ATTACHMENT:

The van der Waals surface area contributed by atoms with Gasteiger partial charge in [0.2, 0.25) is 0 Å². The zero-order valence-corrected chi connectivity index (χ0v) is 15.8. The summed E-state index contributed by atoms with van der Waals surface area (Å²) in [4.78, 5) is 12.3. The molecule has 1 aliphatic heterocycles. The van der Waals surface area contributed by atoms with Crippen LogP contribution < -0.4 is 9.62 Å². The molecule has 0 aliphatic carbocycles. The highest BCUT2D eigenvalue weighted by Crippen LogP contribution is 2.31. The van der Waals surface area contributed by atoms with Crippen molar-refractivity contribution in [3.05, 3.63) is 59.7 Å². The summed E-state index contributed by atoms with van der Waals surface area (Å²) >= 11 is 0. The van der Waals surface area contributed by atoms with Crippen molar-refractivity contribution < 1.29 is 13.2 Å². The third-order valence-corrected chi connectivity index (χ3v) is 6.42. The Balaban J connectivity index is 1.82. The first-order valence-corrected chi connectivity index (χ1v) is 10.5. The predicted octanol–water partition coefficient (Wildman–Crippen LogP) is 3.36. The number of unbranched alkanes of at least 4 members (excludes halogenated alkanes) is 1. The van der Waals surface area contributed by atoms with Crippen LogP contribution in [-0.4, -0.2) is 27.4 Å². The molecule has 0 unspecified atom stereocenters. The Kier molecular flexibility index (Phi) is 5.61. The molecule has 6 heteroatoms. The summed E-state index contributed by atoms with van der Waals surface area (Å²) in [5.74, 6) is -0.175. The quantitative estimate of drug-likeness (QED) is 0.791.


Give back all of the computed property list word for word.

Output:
The van der Waals surface area contributed by atoms with Gasteiger partial charge in [0.2, 0.25) is 0 Å². The zero-order valence-corrected chi connectivity index (χ0v) is 15.8. The summed E-state index contributed by atoms with van der Waals surface area (Å²) in [4.78, 5) is 12.3. The molecule has 1 aliphatic heterocycles. The van der Waals surface area contributed by atoms with Crippen LogP contribution < -0.4 is 9.62 Å². The molecule has 0 aliphatic carbocycles. The highest BCUT2D eigenvalue weighted by Crippen LogP contribution is 2.31. The van der Waals surface area contributed by atoms with Crippen molar-refractivity contribution in [3.05, 3.63) is 59.7 Å². The summed E-state index contributed by atoms with van der Waals surface area (Å²) >= 11 is 0. The van der Waals surface area contributed by atoms with Crippen molar-refractivity contribution < 1.29 is 13.2 Å². The third-order valence-corrected chi connectivity index (χ3v) is 6.42. The Balaban J connectivity index is 1.82. The first-order valence-corrected chi connectivity index (χ1v) is 10.5. The predicted octanol–water partition coefficient (Wildman–Crippen LogP) is 3.36. The number of unbranched alkanes of at least 4 members (excludes halogenated alkanes) is 1. The van der Waals surface area contributed by atoms with Crippen LogP contribution in [-0.4, -0.2) is 27.4 Å². The molecule has 0 unspecified atom stereocenters. The Kier molecular flexibility index (Phi) is 5.61. The molecule has 6 heteroatoms. The summed E-state index contributed by atoms with van der Waals surface area (Å²) in [5.74, 6) is -0.175. The quantitative estimate of drug-likeness (QED) is 0.791.